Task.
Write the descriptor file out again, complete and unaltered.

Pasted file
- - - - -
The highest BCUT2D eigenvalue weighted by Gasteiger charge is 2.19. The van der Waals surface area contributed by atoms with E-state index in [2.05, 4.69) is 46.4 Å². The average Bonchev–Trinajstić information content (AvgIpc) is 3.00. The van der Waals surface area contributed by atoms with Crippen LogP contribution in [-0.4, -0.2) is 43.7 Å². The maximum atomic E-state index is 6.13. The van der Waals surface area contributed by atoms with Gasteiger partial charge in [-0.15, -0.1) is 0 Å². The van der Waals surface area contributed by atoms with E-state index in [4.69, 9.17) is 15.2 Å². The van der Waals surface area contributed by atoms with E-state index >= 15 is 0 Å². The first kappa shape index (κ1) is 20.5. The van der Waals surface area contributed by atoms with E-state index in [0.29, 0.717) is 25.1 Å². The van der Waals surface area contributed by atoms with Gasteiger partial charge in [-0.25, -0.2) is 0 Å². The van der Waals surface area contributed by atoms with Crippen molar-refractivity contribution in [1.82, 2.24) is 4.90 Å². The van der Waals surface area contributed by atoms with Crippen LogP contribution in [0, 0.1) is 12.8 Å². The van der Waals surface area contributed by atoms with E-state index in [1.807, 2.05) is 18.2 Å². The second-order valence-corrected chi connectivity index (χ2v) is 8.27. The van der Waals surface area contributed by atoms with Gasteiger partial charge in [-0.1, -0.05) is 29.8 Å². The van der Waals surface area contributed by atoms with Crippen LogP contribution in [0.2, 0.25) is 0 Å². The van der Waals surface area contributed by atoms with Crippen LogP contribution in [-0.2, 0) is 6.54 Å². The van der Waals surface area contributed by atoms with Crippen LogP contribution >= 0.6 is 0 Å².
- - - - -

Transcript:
The highest BCUT2D eigenvalue weighted by Gasteiger charge is 2.19. The van der Waals surface area contributed by atoms with E-state index in [2.05, 4.69) is 46.4 Å². The average Bonchev–Trinajstić information content (AvgIpc) is 3.00. The van der Waals surface area contributed by atoms with Crippen LogP contribution in [-0.4, -0.2) is 43.7 Å². The maximum atomic E-state index is 6.13. The van der Waals surface area contributed by atoms with Gasteiger partial charge in [-0.15, -0.1) is 0 Å². The van der Waals surface area contributed by atoms with E-state index in [4.69, 9.17) is 15.2 Å². The van der Waals surface area contributed by atoms with E-state index >= 15 is 0 Å². The first kappa shape index (κ1) is 20.5. The van der Waals surface area contributed by atoms with E-state index in [0.29, 0.717) is 25.1 Å². The van der Waals surface area contributed by atoms with Gasteiger partial charge in [-0.25, -0.2) is 0 Å². The van der Waals surface area contributed by atoms with Crippen molar-refractivity contribution in [1.82, 2.24) is 4.90 Å². The van der Waals surface area contributed by atoms with Crippen LogP contribution in [0, 0.1) is 12.8 Å². The van der Waals surface area contributed by atoms with E-state index in [1.807, 2.05) is 18.2 Å². The second-order valence-corrected chi connectivity index (χ2v) is 8.27. The van der Waals surface area contributed by atoms with Gasteiger partial charge in [-0.1, -0.05) is 29.8 Å². The van der Waals surface area contributed by atoms with Crippen LogP contribution in [0.2, 0.25) is 0 Å². The van der Waals surface area contributed by atoms with Crippen LogP contribution in [-0.2, 0) is 6.54 Å². The van der Waals surface area contributed by atoms with Crippen LogP contribution >= 0.6 is 0 Å².